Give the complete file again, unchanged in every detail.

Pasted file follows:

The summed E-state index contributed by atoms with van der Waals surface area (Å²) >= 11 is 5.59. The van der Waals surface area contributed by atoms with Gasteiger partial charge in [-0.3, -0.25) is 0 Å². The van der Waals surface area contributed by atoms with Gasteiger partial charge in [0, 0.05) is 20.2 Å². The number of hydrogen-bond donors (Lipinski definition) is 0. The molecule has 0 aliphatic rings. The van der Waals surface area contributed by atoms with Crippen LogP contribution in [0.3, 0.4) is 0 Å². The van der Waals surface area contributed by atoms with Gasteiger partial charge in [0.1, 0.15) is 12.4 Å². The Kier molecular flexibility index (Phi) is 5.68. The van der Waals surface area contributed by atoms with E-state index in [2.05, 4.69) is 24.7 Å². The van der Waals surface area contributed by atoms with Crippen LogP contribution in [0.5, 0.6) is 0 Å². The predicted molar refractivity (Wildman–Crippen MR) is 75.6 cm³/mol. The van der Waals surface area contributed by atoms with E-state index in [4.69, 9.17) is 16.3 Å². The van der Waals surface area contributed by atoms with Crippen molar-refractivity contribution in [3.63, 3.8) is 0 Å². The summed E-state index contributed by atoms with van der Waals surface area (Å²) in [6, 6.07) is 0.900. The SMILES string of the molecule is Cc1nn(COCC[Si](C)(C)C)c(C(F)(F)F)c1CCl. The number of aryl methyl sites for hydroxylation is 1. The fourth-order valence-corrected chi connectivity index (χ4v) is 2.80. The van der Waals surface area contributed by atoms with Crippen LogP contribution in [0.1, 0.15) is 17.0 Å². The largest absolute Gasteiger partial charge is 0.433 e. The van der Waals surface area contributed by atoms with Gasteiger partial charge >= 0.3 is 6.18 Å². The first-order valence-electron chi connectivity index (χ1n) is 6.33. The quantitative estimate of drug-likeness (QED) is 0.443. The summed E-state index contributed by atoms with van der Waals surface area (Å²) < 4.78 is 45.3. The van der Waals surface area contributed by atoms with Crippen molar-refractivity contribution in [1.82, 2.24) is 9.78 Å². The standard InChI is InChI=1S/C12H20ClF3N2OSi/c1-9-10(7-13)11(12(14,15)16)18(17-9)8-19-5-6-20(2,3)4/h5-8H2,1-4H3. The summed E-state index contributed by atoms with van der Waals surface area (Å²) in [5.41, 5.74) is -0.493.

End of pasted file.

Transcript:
The summed E-state index contributed by atoms with van der Waals surface area (Å²) >= 11 is 5.59. The van der Waals surface area contributed by atoms with Gasteiger partial charge in [-0.3, -0.25) is 0 Å². The van der Waals surface area contributed by atoms with Gasteiger partial charge in [0, 0.05) is 20.2 Å². The number of hydrogen-bond donors (Lipinski definition) is 0. The molecule has 0 aliphatic rings. The van der Waals surface area contributed by atoms with Crippen LogP contribution in [0.3, 0.4) is 0 Å². The van der Waals surface area contributed by atoms with Gasteiger partial charge in [0.1, 0.15) is 12.4 Å². The Kier molecular flexibility index (Phi) is 5.68. The van der Waals surface area contributed by atoms with E-state index in [2.05, 4.69) is 24.7 Å². The van der Waals surface area contributed by atoms with Crippen LogP contribution in [0.5, 0.6) is 0 Å². The predicted molar refractivity (Wildman–Crippen MR) is 75.6 cm³/mol. The van der Waals surface area contributed by atoms with E-state index in [4.69, 9.17) is 16.3 Å². The van der Waals surface area contributed by atoms with Crippen molar-refractivity contribution in [3.63, 3.8) is 0 Å². The summed E-state index contributed by atoms with van der Waals surface area (Å²) in [6, 6.07) is 0.900. The SMILES string of the molecule is Cc1nn(COCC[Si](C)(C)C)c(C(F)(F)F)c1CCl. The number of aryl methyl sites for hydroxylation is 1. The fourth-order valence-corrected chi connectivity index (χ4v) is 2.80. The van der Waals surface area contributed by atoms with Crippen LogP contribution in [0.1, 0.15) is 17.0 Å². The largest absolute Gasteiger partial charge is 0.433 e. The van der Waals surface area contributed by atoms with Gasteiger partial charge >= 0.3 is 6.18 Å². The first-order valence-electron chi connectivity index (χ1n) is 6.33. The quantitative estimate of drug-likeness (QED) is 0.443. The summed E-state index contributed by atoms with van der Waals surface area (Å²) < 4.78 is 45.3. The van der Waals surface area contributed by atoms with Crippen molar-refractivity contribution in [1.82, 2.24) is 9.78 Å². The standard InChI is InChI=1S/C12H20ClF3N2OSi/c1-9-10(7-13)11(12(14,15)16)18(17-9)8-19-5-6-20(2,3)4/h5-8H2,1-4H3. The summed E-state index contributed by atoms with van der Waals surface area (Å²) in [5.41, 5.74) is -0.493.